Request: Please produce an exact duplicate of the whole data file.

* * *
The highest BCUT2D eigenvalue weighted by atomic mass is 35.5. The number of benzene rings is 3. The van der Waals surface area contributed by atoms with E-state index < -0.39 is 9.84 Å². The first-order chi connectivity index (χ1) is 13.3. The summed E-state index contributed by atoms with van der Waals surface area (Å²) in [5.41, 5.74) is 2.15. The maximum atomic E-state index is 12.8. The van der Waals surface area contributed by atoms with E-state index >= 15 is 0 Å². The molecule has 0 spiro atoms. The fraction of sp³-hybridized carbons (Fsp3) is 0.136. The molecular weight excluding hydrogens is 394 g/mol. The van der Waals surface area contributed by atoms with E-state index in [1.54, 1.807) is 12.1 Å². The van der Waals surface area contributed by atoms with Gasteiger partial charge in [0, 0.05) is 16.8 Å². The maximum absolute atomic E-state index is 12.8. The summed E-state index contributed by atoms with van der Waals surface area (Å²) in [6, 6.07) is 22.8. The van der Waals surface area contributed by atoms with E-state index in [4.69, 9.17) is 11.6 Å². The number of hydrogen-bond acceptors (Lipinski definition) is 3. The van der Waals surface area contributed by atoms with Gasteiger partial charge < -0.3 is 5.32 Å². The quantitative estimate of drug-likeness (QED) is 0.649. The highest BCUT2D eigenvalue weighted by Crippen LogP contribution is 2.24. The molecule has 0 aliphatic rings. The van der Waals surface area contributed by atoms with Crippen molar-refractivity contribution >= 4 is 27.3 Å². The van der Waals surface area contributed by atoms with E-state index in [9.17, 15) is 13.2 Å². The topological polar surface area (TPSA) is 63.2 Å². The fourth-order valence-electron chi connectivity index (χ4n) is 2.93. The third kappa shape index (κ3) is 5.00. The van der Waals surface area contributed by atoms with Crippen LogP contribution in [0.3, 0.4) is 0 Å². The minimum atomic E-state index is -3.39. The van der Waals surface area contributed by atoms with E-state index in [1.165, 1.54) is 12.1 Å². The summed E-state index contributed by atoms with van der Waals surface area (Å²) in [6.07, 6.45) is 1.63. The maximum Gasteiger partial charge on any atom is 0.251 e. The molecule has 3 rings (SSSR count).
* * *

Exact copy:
The highest BCUT2D eigenvalue weighted by atomic mass is 35.5. The number of benzene rings is 3. The van der Waals surface area contributed by atoms with E-state index < -0.39 is 9.84 Å². The first-order chi connectivity index (χ1) is 13.3. The summed E-state index contributed by atoms with van der Waals surface area (Å²) in [5.41, 5.74) is 2.15. The maximum atomic E-state index is 12.8. The van der Waals surface area contributed by atoms with E-state index >= 15 is 0 Å². The molecule has 0 spiro atoms. The fraction of sp³-hybridized carbons (Fsp3) is 0.136. The molecular weight excluding hydrogens is 394 g/mol. The van der Waals surface area contributed by atoms with E-state index in [1.54, 1.807) is 12.1 Å². The van der Waals surface area contributed by atoms with Gasteiger partial charge in [0, 0.05) is 16.8 Å². The maximum absolute atomic E-state index is 12.8. The summed E-state index contributed by atoms with van der Waals surface area (Å²) in [6, 6.07) is 22.8. The van der Waals surface area contributed by atoms with E-state index in [4.69, 9.17) is 11.6 Å². The number of hydrogen-bond acceptors (Lipinski definition) is 3. The van der Waals surface area contributed by atoms with Gasteiger partial charge < -0.3 is 5.32 Å². The quantitative estimate of drug-likeness (QED) is 0.649. The highest BCUT2D eigenvalue weighted by Crippen LogP contribution is 2.24. The molecule has 0 aliphatic rings. The van der Waals surface area contributed by atoms with Crippen molar-refractivity contribution >= 4 is 27.3 Å². The van der Waals surface area contributed by atoms with E-state index in [9.17, 15) is 13.2 Å². The topological polar surface area (TPSA) is 63.2 Å². The fourth-order valence-electron chi connectivity index (χ4n) is 2.93. The third kappa shape index (κ3) is 5.00. The van der Waals surface area contributed by atoms with Crippen LogP contribution in [0.3, 0.4) is 0 Å². The minimum atomic E-state index is -3.39. The van der Waals surface area contributed by atoms with E-state index in [1.165, 1.54) is 12.1 Å². The summed E-state index contributed by atoms with van der Waals surface area (Å²) in [6.07, 6.45) is 1.63. The maximum Gasteiger partial charge on any atom is 0.251 e. The molecule has 3 rings (SSSR count).